Wednesday, March 25, 2009

CALL to ACTIONS: Legal Challenges By and To Civil RIghts Organizations

Below the following article, see other related items

Legal Challenges By Civil Rights Organizations a Headache for Obama Aministration

Written by William Fisher
Thursday, 26 March 2009

Human rights lawyers are proving to be a major headache for the new administration of President Barack Obama by stepping up their court challenges on issues of prisoner abuse to test the reality of the president’s pledge to create a “an unprecedented level of openness” in government.

A series of current court challenges illustrates the point.

Five years ago, the American Civil Liberties Union filed a Freedom of Information Act request that the Department of Defense release photos showing prisoner abuse by the U.S. military in Iraq and Afghanistan that the public had never seen. The government refused.

Five years later, in September 2008, a unanimous three-judge panel of the U.S. Circuit Court of Appeals ordered the George W. Bush administration to release the photos. But, as of today, the government has not complied with the court’s order. The only record the government has released to date is a set of media talking points used by the State Department.

In early March, the DOD asked for a hearing by the full appeals court. That request was denied. The government then asked for a 30-day stay of the court’s mandate.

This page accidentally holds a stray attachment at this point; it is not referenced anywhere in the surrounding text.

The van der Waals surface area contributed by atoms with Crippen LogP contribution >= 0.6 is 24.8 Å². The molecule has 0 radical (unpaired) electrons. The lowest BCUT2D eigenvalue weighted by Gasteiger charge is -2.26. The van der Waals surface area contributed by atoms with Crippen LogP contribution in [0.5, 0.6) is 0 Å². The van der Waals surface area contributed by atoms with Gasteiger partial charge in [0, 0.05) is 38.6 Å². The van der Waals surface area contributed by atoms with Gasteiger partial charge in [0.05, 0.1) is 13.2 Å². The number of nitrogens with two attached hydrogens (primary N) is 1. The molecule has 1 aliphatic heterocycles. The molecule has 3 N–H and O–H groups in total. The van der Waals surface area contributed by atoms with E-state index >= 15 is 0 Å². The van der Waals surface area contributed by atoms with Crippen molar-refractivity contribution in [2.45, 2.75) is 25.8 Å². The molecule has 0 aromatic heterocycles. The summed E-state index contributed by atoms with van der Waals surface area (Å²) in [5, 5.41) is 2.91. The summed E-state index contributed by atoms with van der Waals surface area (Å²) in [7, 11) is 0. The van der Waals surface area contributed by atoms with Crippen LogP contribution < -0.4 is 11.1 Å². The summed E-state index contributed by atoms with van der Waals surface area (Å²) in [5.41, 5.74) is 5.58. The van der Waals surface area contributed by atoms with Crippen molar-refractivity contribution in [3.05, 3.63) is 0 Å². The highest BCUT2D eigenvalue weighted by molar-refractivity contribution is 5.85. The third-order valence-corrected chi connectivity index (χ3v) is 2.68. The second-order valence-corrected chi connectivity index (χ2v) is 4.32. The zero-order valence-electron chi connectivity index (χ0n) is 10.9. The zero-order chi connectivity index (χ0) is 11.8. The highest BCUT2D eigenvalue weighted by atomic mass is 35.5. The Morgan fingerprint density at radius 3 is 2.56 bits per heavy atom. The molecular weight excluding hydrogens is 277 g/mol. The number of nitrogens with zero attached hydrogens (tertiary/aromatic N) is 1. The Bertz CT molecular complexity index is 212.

That prompted ACLU lawyers to write to the Defense Department, asking the government to reconsider its position and release the photos in light of President Barack Obama’s executive order. The Defense Department has not yet replied.

Jameel Jaffer, Director of the ACLU’s National Security Project, told Inter Press Service, "The Obama administration's commitment to transparency is commendable. "We want to make sure that this rhetoric becomes reality."

ACLU attorney Amrit Singh, who argued the case in court, added, "The American public has the right to view these images to know what was done in its name.”

“Release of the photos would send a powerful message that the new administration truly intends to break from the unaccountability of the Bush years," she said.